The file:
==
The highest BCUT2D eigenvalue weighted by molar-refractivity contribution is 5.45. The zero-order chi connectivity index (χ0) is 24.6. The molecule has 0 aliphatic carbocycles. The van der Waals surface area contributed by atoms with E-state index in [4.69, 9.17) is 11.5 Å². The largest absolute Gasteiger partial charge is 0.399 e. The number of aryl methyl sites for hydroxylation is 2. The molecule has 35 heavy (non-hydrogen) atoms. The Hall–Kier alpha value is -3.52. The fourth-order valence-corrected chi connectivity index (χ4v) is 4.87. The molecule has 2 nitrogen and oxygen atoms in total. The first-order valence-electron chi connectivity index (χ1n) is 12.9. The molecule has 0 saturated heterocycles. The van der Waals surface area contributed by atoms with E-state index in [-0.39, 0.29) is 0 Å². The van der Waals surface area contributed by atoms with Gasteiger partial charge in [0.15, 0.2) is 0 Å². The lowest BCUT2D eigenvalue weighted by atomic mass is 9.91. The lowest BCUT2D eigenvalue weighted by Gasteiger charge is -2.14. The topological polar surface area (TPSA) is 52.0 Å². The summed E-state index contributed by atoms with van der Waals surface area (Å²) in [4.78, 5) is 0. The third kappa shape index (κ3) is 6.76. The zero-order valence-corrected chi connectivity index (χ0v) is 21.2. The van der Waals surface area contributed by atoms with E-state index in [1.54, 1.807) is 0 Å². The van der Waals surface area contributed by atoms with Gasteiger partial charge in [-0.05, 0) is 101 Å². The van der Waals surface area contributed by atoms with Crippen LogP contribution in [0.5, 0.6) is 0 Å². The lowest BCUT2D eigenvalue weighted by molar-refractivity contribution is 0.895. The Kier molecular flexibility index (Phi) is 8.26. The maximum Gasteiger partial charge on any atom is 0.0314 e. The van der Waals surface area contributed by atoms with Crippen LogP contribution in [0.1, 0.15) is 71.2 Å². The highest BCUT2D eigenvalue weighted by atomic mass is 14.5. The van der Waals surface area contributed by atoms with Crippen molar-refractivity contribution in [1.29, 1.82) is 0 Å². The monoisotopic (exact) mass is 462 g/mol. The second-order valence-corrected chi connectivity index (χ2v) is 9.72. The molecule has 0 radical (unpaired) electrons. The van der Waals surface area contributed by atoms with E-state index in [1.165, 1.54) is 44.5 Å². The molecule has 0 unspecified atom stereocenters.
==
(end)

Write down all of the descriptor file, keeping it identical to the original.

The highest BCUT2D eigenvalue weighted by molar-refractivity contribution is 5.45. The zero-order chi connectivity index (χ0) is 24.6. The molecule has 0 aliphatic carbocycles. The van der Waals surface area contributed by atoms with E-state index in [4.69, 9.17) is 11.5 Å². The largest absolute Gasteiger partial charge is 0.399 e. The number of aryl methyl sites for hydroxylation is 2. The molecule has 35 heavy (non-hydrogen) atoms. The Hall–Kier alpha value is -3.52. The fourth-order valence-corrected chi connectivity index (χ4v) is 4.87. The molecule has 2 nitrogen and oxygen atoms in total. The first-order valence-electron chi connectivity index (χ1n) is 12.9. The molecule has 0 saturated heterocycles. The van der Waals surface area contributed by atoms with E-state index in [-0.39, 0.29) is 0 Å². The van der Waals surface area contributed by atoms with Gasteiger partial charge in [0.15, 0.2) is 0 Å². The lowest BCUT2D eigenvalue weighted by atomic mass is 9.91. The lowest BCUT2D eigenvalue weighted by Gasteiger charge is -2.14. The topological polar surface area (TPSA) is 52.0 Å². The summed E-state index contributed by atoms with van der Waals surface area (Å²) in [4.78, 5) is 0. The third kappa shape index (κ3) is 6.76. The zero-order valence-corrected chi connectivity index (χ0v) is 21.2. The van der Waals surface area contributed by atoms with E-state index in [1.54, 1.807) is 0 Å². The van der Waals surface area contributed by atoms with Gasteiger partial charge in [-0.05, 0) is 101 Å². The van der Waals surface area contributed by atoms with Crippen LogP contribution in [0.5, 0.6) is 0 Å². The lowest BCUT2D eigenvalue weighted by molar-refractivity contribution is 0.895. The Kier molecular flexibility index (Phi) is 8.26. The maximum Gasteiger partial charge on any atom is 0.0314 e. The van der Waals surface area contributed by atoms with Crippen LogP contribution in [0.1, 0.15) is 71.2 Å². The highest BCUT2D eigenvalue weighted by atomic mass is 14.5. The van der Waals surface area contributed by atoms with Crippen molar-refractivity contribution in [1.29, 1.82) is 0 Å². The monoisotopic (exact) mass is 462 g/mol. The second-order valence-corrected chi connectivity index (χ2v) is 9.72. The molecule has 0 radical (unpaired) electrons. The van der Waals surface area contributed by atoms with E-state index in [1.165, 1.54) is 44.5 Å². The molecule has 0 unspecified atom stereocenters.